While the permaculture technique of building a bug-resistant ecosystem is inherently appealing, most gardeners will occasionally be forced to lower their standards if they hope to harvest an abundant crop. Scientists have a name for this process of aiming for the stars but accepting reality when necessary—integrated pest management (or IPM for short). In a nutshell, IPM involves understanding how pest insects fit into the ecosystem, using preventative measures like row covers and hand-picking when possible, then hitting population explosions with the lowest levels of effective insecticides when all else fails.

Dr. Arthur Trese of Ohio University's Learning Garden in Athens, Ohio, is a farmer well versed in IPM. He and a small cadre of enthusiastic interns run this 1.5-acre fruit and vegetable plot using vast quantities of elbow grease. Still, there are only so many hours in the day. So they have to work smart to harvest sufficient produce for twice-weekly sales to students, faculty, and members of the broader community.

To that end, Trese and his interns utilize a vast variety of pest-control methods, beginning with smart plantings meant to overcome invasions before they start. For example, summer squashes are set out successionally throughout the season, with older plants quickly transitioning from productive members of the garden community into traps for squash vine borers. Insects lay their eggs on first-generation stems, those vines are removed, then younger plants are left pristine.

Cucumber wilt

Cucumber beetles are a bit trickier since this smaller pest hits the OU garden both hard and fast. To counteract the inevitable invasion, Trese begins with row covers when the plants are young, adding in the organic insecticide spinosad when pest populations start to soar. "We first used Bt in our garden," Trese notes. "But Bt only works on caterpillars. Spinosad is more broad-spectrum and is the only insecticide we currently use on our crops."

Trese has looked into chemical-free alternatives for the pesky cucumber beetles, mentioning pheromone traps that have recently come onto the market. "But traps are expensive," he notes as he pulls out a cucumber vine that succumbed to bacterial wilt borne by the small, yellow beetles. A pragmatist, he understands that sometimes it's better to accept a certain level of losses than to spend more than you earn battling bugs.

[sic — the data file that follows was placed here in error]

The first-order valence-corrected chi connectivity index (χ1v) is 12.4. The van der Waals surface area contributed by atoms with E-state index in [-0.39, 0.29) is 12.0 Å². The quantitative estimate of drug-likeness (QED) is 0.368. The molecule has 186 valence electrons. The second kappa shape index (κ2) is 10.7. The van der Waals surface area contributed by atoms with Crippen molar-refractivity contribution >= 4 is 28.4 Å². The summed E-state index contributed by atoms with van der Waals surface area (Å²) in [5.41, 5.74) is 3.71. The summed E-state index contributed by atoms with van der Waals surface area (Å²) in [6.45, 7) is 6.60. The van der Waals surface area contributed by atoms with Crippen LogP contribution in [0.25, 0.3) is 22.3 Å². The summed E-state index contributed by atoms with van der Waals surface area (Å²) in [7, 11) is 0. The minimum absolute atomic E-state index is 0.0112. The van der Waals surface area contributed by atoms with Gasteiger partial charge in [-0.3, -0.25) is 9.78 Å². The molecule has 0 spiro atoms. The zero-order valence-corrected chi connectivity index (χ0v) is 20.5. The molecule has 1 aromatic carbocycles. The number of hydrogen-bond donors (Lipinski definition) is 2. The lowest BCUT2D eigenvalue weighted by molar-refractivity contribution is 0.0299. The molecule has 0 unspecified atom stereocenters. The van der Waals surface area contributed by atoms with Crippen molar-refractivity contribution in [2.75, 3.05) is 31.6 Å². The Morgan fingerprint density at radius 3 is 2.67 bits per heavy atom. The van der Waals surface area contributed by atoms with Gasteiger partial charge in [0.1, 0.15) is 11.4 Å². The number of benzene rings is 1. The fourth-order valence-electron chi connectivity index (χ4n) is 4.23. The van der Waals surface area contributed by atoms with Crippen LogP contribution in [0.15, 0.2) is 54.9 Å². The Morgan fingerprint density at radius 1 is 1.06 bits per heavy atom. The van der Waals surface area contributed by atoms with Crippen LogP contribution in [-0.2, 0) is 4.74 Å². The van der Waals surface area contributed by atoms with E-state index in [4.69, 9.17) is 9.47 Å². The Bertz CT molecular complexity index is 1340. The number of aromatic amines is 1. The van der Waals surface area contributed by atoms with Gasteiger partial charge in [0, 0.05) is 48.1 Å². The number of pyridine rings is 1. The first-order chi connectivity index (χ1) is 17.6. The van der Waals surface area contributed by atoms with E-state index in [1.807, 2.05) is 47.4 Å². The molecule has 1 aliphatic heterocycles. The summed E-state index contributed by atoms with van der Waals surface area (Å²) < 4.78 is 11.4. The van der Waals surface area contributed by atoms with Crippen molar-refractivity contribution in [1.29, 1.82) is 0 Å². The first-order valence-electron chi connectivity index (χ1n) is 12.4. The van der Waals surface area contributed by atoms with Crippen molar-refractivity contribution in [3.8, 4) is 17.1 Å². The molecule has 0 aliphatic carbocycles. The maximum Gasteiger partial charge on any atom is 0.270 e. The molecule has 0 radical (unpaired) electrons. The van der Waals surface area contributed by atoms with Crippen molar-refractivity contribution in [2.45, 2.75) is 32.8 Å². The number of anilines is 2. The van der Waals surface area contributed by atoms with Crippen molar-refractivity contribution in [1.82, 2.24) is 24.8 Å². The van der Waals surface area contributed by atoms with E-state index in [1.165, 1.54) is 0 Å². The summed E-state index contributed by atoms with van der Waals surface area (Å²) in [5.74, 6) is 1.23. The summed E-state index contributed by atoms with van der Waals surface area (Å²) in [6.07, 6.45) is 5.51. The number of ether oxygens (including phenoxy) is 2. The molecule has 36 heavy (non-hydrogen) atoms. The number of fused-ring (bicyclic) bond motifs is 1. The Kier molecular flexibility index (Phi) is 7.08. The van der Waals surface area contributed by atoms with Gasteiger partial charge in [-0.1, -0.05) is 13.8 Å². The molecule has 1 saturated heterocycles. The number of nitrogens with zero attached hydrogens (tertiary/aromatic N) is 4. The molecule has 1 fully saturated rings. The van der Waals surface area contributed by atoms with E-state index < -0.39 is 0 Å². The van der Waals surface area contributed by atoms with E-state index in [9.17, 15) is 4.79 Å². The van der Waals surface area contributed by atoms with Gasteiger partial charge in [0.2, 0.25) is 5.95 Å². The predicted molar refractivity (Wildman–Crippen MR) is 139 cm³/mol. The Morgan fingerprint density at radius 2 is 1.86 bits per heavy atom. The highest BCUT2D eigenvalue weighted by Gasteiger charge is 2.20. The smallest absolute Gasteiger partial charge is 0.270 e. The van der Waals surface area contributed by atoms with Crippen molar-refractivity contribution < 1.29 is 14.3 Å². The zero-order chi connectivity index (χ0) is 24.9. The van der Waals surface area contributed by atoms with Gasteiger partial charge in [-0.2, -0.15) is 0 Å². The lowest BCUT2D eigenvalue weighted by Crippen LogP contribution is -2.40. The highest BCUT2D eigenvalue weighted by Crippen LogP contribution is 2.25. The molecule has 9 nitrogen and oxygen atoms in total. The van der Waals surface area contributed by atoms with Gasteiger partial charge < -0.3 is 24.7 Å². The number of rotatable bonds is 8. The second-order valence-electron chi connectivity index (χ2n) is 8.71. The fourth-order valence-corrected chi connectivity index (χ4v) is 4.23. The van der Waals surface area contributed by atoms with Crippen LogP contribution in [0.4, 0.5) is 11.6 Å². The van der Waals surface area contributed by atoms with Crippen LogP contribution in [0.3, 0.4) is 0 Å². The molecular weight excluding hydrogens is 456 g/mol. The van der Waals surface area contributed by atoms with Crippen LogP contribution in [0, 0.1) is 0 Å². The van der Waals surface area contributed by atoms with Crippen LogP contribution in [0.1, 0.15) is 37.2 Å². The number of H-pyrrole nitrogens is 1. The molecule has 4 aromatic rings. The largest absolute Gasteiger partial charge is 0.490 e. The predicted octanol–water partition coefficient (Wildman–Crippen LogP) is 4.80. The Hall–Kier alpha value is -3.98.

Spider flowers

Pragmatism doesn't prevent Trese from focusing on the ecosystem, however. His garden is full of flowers that attract pollinators and act as trap crops to condense problematic insects into one spot. Meanwhile, parasitic wasps are his slow-but-sure solution to cabbageworms on broccoli. "Wasp populations build naturally over the course of the season," Trese notes. "By fall, 80% of the caterpillars on broccoli are affected...but the cabbageworms keep eating anyway."

The caterpillars may eat, but the community does too. And after over a decade managing a garden that produces bags and barrels and bins of produce every week, Trese's integrated approach to pest control has clearly paid off. All it took was a few patches of flowers...and a lot of elbow grease.

Want more bug-free garden tips? Nab your copy of Bug-Free Organic Gardening now!
Posted Mon Mar 18 11:19:04 2019 Tags:

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About us: Anna Hess and Mark Hamilton spent over a decade living self-sufficiently in the mountains of Virginia before moving north to start over from scratch in the foothills of Ohio. They've experimented with permaculture, no-till gardening, trailersteading, home-based microbusinesses and much more, writing about their adventures in both blogs and books.